and l2 ∈ {l1 } denotes any factor not in {l1 }.

model, as it is to perform screening to discover

This list contains only the initial factor after

which factors contribute signi¬cantly to variation

step 1 has been completed.

in the response.

The primary screening principle we use is that 3 Test the hypothesis that inclusion of Xl2

a variable should not be included in a model if signi¬cantly reduces the regression sum of

it does not signi¬cantly increase the regression squares by computing

sum of squares SSR. A careful and systematic

SSRl2 |{l1 }

approach is needed because a test of an individual

F=

(SSE {l1 },l2 )/(n ’ (1 + |{l1 }|))

parameter, which asks whether a speci¬c factor

makes a signi¬cant contribution after accounting

where n = n or n ’ 1 depending upon

for all other factors, may hide the importance of

that factor within a group of factors. whether or not the intercept is included, and

{l1 } denotes the list of previously selected

When the number of factors in a problem is

factors. F is compared with the critical values

small it is usually possible to choose a suitable

of F(1, n ’ (1 + |{l1 }|)).

model, as in the example above, using the tools of

8.5: Model Selection 167

4 Stop at the previous iteration if Xl2 does not The idea here is to choose the model that

signi¬cantly increase the regression sum of minimizes the AIC criterion given by

squares. Otherwise, include Xl2 in the model

AI C = ’2l(al1 , . . . , al p ) + 2 p

and repeat steps 2 and 3.

SSE {l1 ,...,l p }

= n log(2πσ E ) + + 2 p,

2

σE 2

8.5.3 Backward Elimination. The backward

elimination procedure operates similarly to the

where l(al1 , . . . , al p ) is the log-likelihood function

forward selection procedure.

(see [8.3.4]). That is, minimizing AI C is

1 Fit the full model. equivalent to maximizing likelihood, but penalized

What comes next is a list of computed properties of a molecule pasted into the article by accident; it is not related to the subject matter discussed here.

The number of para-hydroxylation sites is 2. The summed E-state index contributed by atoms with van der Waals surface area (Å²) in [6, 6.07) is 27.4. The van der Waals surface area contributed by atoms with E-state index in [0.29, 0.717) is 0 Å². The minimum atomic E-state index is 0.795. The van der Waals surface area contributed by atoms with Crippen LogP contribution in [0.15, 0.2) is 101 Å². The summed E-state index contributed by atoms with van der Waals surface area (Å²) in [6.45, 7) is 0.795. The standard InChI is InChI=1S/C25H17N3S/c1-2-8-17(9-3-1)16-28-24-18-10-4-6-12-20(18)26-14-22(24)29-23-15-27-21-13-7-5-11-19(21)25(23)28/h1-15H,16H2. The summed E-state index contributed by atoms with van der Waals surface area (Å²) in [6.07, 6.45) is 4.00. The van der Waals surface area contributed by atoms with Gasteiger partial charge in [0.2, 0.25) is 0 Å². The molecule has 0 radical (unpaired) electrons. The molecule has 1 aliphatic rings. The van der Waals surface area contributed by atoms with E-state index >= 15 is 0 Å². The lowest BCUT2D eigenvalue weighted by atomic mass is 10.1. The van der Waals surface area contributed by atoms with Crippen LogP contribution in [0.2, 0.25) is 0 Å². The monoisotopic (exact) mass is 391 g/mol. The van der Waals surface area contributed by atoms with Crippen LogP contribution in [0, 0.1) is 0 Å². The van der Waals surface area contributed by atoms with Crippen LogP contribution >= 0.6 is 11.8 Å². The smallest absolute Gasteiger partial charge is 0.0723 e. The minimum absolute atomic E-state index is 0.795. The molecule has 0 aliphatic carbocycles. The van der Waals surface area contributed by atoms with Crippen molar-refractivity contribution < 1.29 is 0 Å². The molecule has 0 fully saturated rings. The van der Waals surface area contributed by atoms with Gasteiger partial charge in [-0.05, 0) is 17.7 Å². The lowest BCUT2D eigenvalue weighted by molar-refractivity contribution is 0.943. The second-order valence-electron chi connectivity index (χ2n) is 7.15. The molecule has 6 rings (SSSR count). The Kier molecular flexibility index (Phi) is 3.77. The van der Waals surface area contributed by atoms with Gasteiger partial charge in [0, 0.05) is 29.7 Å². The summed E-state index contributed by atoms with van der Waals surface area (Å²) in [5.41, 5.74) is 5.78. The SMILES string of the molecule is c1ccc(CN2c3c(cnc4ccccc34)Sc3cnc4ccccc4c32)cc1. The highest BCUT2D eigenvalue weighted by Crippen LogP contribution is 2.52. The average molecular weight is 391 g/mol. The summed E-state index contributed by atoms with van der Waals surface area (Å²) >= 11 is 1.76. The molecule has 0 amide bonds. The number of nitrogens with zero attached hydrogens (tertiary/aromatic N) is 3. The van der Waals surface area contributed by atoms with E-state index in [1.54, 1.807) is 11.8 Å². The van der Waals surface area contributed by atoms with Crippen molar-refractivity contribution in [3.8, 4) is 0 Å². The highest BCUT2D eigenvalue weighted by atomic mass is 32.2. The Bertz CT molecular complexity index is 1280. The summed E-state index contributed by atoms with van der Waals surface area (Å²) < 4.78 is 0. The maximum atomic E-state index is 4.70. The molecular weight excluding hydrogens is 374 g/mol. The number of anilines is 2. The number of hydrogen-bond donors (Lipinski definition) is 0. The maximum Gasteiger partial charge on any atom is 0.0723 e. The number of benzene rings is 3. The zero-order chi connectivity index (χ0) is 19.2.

for the number of parameters in the model. As with

2 Search for the factor that reduces the

C p , we use the best available estimate of the error

regression sum of squares by the smallest

variance when computing AI C, the estimator of

amount when it is removed from the model.

σE obtained from the least squares ¬t of the full

2

3 Conduct an F test to determine whether model. Note the similarity between C p and AI C.

this factor explains a signi¬cant amount of

variance in the presence of all other factors 8.5.6 Numerical Forecast Improvement. One

remaining in the model at this point. Remove meteorological application for screening regres-

the variable from the model if it does not sion techniques is in the development of statistical

contribute signi¬cant variance. procedures for improving numerical weather fore-

8

4 Repeat steps 2 and 3 until no variable can be casts. Improvement is required because global,

and even regional, numerical forecast models do

removed from the model.

not accurately represent sub-grid scale processes.

Statistical procedures attempt to exploit systematic

8.5.4 Stepwise Regression. The stepwise

relationships between the large-scale ¬‚ow of the

regression procedure combines forward selection

free atmosphere, which is both well observed and

with backward elimination. As forward selection

well represented by numerical forecast models,

progresses, factors selected early on may become

and local phenomena.

redundant when related factors are selected during

MOS procedures (see Glahn and Lowry [140]

later steps. Therefore, in stepwise regression,

or Klein and Glahn [226]) rely upon ˜speci¬cation

backward elimination is performed after every

equations™ that describe statistical relationships

forward selection step to remove redundant

between numerical forecasts of atmospheric

variables from the model. Forward regression and

conditions in the troposphere (i.e., model output)